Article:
5 Reasons to Participate in an ACL Treatment Clinical Study

University Orthopedics is one of six clinical trial sites in the country, and the only one in New England, to see if a less invasive procedure using what’s called a Bridge-Enhanced ACL Restoration (BEAR) Implant is more beneficial than traditional ACL surgery.

Clinical studies enable medical advances to move knowledge and science forward and often offer the newest treatment approaches. People participate in clinical studies for a variety of reasons. If you have a torn ACL, here are five reasons to consider participating in the BEAR MOON clinical study:

1. Access to two clinically proven treatments Patients in the BEAR MOON clinical study will be randomized to either receive ACL reconstruction with a patellar tendon autograft (BPTB) or ACL restoration with the BEAR® Implant. ACL reconstruction has been the standard of care for ACL surgery for more than 30 years, and the BEAR Implant is a new approach that was approved by the FDA in 2020. Both approaches have published research demonstrating their effectiveness.

2. High-quality care Strict rules for clinical studies have been put into place by the National Institute of Health (NIH) and the FDA. In addition, U.S. clinical studies must be overseen by an Institutional Review Board (IRB) to check that patient risks are as low as possible and that proper study procedures are followed. Patients in clinical studies are monitored closely by their doctor throughout the duration of the study, and information about you will be carefully recorded and reviewed. Participants in the BEAR MOON study are treated by orthopaedic specialists according to a treatment plan called a “protocol” that ensures they stay on track with their recovery.

3. Advancing science Clinical studies offer hope for many people and an opportunity to help researchers find better treatments for others in the future who have their same condition. Your participation in this clinical study, available only at select hospitals in the U.S., may provide long-lasting benefits for others affected by ACL injuries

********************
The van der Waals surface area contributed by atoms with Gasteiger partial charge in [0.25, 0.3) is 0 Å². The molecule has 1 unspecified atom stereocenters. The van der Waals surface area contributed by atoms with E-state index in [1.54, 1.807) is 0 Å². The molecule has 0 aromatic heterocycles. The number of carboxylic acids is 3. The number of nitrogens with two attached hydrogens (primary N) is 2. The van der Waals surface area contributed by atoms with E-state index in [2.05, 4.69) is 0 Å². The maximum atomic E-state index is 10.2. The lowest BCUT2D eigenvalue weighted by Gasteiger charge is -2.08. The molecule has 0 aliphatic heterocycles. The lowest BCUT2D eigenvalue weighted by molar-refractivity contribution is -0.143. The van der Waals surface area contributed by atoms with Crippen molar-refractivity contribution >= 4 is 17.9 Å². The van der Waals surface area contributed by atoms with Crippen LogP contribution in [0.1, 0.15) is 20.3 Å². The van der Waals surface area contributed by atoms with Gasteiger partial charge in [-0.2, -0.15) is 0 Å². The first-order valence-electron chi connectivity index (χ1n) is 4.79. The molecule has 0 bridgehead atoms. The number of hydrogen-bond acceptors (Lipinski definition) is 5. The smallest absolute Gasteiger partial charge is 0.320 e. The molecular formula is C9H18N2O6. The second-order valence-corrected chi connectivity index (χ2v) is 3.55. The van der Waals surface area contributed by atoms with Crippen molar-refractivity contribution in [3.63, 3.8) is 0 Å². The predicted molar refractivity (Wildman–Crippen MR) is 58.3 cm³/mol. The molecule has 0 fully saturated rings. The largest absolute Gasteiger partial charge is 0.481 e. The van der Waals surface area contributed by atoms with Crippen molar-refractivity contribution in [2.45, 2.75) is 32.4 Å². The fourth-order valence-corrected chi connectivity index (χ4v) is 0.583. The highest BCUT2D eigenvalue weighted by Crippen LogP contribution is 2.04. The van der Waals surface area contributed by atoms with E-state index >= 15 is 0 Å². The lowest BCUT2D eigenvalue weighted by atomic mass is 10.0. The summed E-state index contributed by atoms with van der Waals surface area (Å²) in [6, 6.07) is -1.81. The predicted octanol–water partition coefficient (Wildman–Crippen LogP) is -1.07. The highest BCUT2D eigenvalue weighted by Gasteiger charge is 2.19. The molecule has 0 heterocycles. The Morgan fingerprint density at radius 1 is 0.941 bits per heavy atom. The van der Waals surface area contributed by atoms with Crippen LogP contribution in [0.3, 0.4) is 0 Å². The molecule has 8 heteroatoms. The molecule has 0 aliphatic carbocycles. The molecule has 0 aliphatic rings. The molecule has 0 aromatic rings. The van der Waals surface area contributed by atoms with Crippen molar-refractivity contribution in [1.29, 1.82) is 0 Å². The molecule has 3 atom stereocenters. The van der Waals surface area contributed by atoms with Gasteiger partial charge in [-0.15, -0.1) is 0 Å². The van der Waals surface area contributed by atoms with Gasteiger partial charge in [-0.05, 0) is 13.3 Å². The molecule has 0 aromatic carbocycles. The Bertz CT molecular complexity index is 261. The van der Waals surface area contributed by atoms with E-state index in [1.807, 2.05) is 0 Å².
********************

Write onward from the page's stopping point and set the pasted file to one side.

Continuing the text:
4. Additional testing free of charge Patients who participate in the BEAR MOON study will receive additional x-rays and strength and balance tests for research purposes. You may find it interesting to have additional insights into your recovery. Be sure to discuss your specific treatment costs with the doctors and nurses conducting the BEAR MOON study before agreeing to participate.

5. Confidentiality Confidentiality is an important part of clinical research – the personal information gathered about you during the clinical study will remain confidential and will not be reported with your name attached. This also means that the personal identity and all medical information of clinical study participants is known only to the individual patient and researchers; results from a clinical study will usually be presented only in terms of trends or overall findings and will not mention specific participants.

Are you eligible for the BEAR MOON clinical study?

To be eligible for the clinical study, you must be between the ages of 18 and 55, have an ACL tear within 50 days of the expected surgery date and have a BMI less than 45 kg/m2. To learn more,  please email BEAR.TRIAL@LIFESPAN.ORG or call 1-401-649-1906. or visit the University Orthopedics BEAR-MOON Trial page.

Dr. Brett Owens, a surgeon at UOI and principal investigator of the ongoing trial, spoke with Channel 12 reporter Alexandra Leslie about the groundbreaking procedure.


Every year, approximately 400,000 anterior cruciate ligament (ACL) injuries occur. ACL reconstruction surgery is one of the most common orthopedic procedures in the United States. Unlike other ligaments, the ends of a torn ACL do not reconnect naturally. During an ACL reconstruction, an orthopedic surgeon removes the ends of the torn ACL and replaces them with a graft, usually taken from either the patient’s patellar or the hamstring tendon. Although most patients can return to sports, the ACL re-tear rate can be as high as 20 percent for teens. Up to 80 percent of patients develop arthritis 15 to 20 years after surgery.

The bridge-enhanced ACL restoration (BEAR®), uses stitches and a bridging scaffold (a sponge injected with the patient’s blood) to stimulate healing of the torn ACL. The procedure has been performed in preclinical models and over 100 patients with excellent results. The goal of the current study is to determine if this new technique, which repairs the torn ACL is comparable to the patellar tendon ACL reconstruction surgery.

Dr. Paul Fadale, Dr. Michael Hulstyn, and Dr. Owens –, all University Orthopedics surgeons – are the only providers in the region performing the procedure.

Individuals who have recently suffered an ACL injury and are between the ages of 18 and 55 may be candidates to participate in the BEAR-MOON trial. To learn more about the BEARMOON trial or schedule an appointment with a BEAR-MOON trial physician, please email BEAR.TRIAL@LIFESPAN.ORG or call 1-401-649-1906. You can also learn more about this clinical trial and the BEAR ACL restoration procedure at www.bearmoon.org.